Futurismic have my latest Blasphemous Geometries column devoted to Deus Ex: Human Revolutions.
A lot has been made of this game’s boss fights and the myriad niggles and irritations that conspire to make its game-play something of an uphill struggle. I will not deny, this game inspired more rage-quits than any game in recent memory. However, rather than seeing these irritations as products of genre-confusion and outdated game design, I decided to consider these problems as part of the game’s central aesthetic and sub-text. I conclude that, whereas the original Deus Ex games were all about empowering the player, Deus Ex: Human Revolutions is all about claustrophobia, prejudice and being forced into a position of willing servitude:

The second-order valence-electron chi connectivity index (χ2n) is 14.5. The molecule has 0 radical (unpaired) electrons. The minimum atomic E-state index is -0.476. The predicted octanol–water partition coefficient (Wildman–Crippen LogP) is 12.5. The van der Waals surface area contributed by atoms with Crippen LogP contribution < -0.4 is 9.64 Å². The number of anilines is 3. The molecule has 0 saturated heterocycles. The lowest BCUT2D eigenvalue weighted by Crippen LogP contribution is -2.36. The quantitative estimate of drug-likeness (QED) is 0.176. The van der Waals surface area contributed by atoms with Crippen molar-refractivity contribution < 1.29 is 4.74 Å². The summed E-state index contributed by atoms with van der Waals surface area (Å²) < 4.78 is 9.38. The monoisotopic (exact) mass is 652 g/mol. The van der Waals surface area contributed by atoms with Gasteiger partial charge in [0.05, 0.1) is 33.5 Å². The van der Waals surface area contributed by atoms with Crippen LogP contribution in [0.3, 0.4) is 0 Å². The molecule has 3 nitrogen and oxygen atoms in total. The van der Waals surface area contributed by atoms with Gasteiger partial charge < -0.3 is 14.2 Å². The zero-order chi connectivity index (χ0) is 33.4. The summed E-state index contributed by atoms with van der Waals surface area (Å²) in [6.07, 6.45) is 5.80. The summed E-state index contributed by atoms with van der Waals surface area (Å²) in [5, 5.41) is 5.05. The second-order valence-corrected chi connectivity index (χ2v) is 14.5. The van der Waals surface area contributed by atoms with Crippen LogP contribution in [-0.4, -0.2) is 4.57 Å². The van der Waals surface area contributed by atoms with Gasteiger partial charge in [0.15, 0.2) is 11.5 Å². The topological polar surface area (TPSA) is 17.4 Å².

Taken together, these racial and economic narratives combine to create an almost intolerable atmosphere of disempowerment. Whereas Deus Ex sought to empower its players, Deus Ex: Human Revolution constantly reminds them of how worthless and incompetent they really are. Playing DXHR is like spending an afternoon with a depressed and alcoholic mother who is not only disappointed with what you have made of yourself, but also insistent on letting you know how she feels about your failure as an individual. However, as unpleasant as DXHR can be, it is an intensely enjoyable game. Indeed, the game’s real thematic power lies not in its narratives of disenfranchisement and oppression, but in the fact that it keeps us coming back for more in spite of them.
All too often, reviewers tend to assume that any mechanic that is not fun is broken. I simply could not disagree more, all mechanics tell a story… you just need to open your mind and play the story that the game wants to tell.